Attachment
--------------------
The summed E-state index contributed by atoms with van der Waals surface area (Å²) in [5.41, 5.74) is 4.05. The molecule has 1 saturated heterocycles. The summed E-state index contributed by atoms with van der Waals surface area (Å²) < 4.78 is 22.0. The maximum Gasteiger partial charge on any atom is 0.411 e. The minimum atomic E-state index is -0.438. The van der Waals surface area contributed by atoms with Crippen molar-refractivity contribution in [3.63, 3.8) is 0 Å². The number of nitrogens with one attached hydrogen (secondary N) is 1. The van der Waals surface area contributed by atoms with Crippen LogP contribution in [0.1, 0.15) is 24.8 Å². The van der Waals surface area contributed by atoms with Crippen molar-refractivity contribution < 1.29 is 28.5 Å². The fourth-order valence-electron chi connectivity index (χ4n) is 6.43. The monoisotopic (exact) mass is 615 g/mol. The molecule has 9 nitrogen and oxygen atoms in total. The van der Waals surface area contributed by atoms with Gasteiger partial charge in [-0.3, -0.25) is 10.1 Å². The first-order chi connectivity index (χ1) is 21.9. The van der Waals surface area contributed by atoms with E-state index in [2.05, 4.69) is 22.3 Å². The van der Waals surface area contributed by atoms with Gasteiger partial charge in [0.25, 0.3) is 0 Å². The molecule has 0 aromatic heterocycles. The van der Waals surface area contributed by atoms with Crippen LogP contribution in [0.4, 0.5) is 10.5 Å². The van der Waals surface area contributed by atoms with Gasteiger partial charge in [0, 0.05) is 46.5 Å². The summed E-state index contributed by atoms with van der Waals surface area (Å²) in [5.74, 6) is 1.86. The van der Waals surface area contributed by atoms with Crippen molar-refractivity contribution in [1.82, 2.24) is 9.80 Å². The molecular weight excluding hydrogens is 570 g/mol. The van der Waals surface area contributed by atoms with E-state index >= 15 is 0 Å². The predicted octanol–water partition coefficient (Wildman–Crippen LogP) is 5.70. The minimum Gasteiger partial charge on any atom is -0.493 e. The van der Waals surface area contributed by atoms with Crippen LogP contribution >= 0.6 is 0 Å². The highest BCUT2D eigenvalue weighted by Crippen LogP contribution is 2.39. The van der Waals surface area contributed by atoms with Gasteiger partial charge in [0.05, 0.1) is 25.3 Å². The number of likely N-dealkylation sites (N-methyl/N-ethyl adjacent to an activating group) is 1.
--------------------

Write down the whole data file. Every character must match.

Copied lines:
The summed E-state index contributed by atoms with van der Waals surface area (Å²) in [5.41, 5.74) is 4.05. The molecule has 1 saturated heterocycles. The summed E-state index contributed by atoms with van der Waals surface area (Å²) < 4.78 is 22.0. The maximum Gasteiger partial charge on any atom is 0.411 e. The minimum atomic E-state index is -0.438. The van der Waals surface area contributed by atoms with Crippen molar-refractivity contribution in [3.63, 3.8) is 0 Å². The number of nitrogens with one attached hydrogen (secondary N) is 1. The van der Waals surface area contributed by atoms with Crippen LogP contribution in [0.1, 0.15) is 24.8 Å². The van der Waals surface area contributed by atoms with Crippen molar-refractivity contribution < 1.29 is 28.5 Å². The fourth-order valence-electron chi connectivity index (χ4n) is 6.43. The monoisotopic (exact) mass is 615 g/mol. The molecule has 9 nitrogen and oxygen atoms in total. The van der Waals surface area contributed by atoms with Gasteiger partial charge in [-0.3, -0.25) is 10.1 Å². The first-order chi connectivity index (χ1) is 21.9. The van der Waals surface area contributed by atoms with E-state index in [2.05, 4.69) is 22.3 Å². The van der Waals surface area contributed by atoms with Gasteiger partial charge in [0.25, 0.3) is 0 Å². The molecule has 0 aromatic heterocycles. The van der Waals surface area contributed by atoms with Crippen LogP contribution in [0.4, 0.5) is 10.5 Å². The van der Waals surface area contributed by atoms with Gasteiger partial charge in [0, 0.05) is 46.5 Å². The summed E-state index contributed by atoms with van der Waals surface area (Å²) in [5.74, 6) is 1.86. The van der Waals surface area contributed by atoms with Crippen molar-refractivity contribution in [1.82, 2.24) is 9.80 Å². The molecular weight excluding hydrogens is 570 g/mol. The van der Waals surface area contributed by atoms with E-state index >= 15 is 0 Å². The predicted octanol–water partition coefficient (Wildman–Crippen LogP) is 5.70. The minimum Gasteiger partial charge on any atom is -0.493 e. The van der Waals surface area contributed by atoms with Crippen LogP contribution >= 0.6 is 0 Å². The highest BCUT2D eigenvalue weighted by Crippen LogP contribution is 2.39. The van der Waals surface area contributed by atoms with Gasteiger partial charge in [0.05, 0.1) is 25.3 Å². The number of likely N-dealkylation sites (N-methyl/N-ethyl adjacent to an activating group) is 1.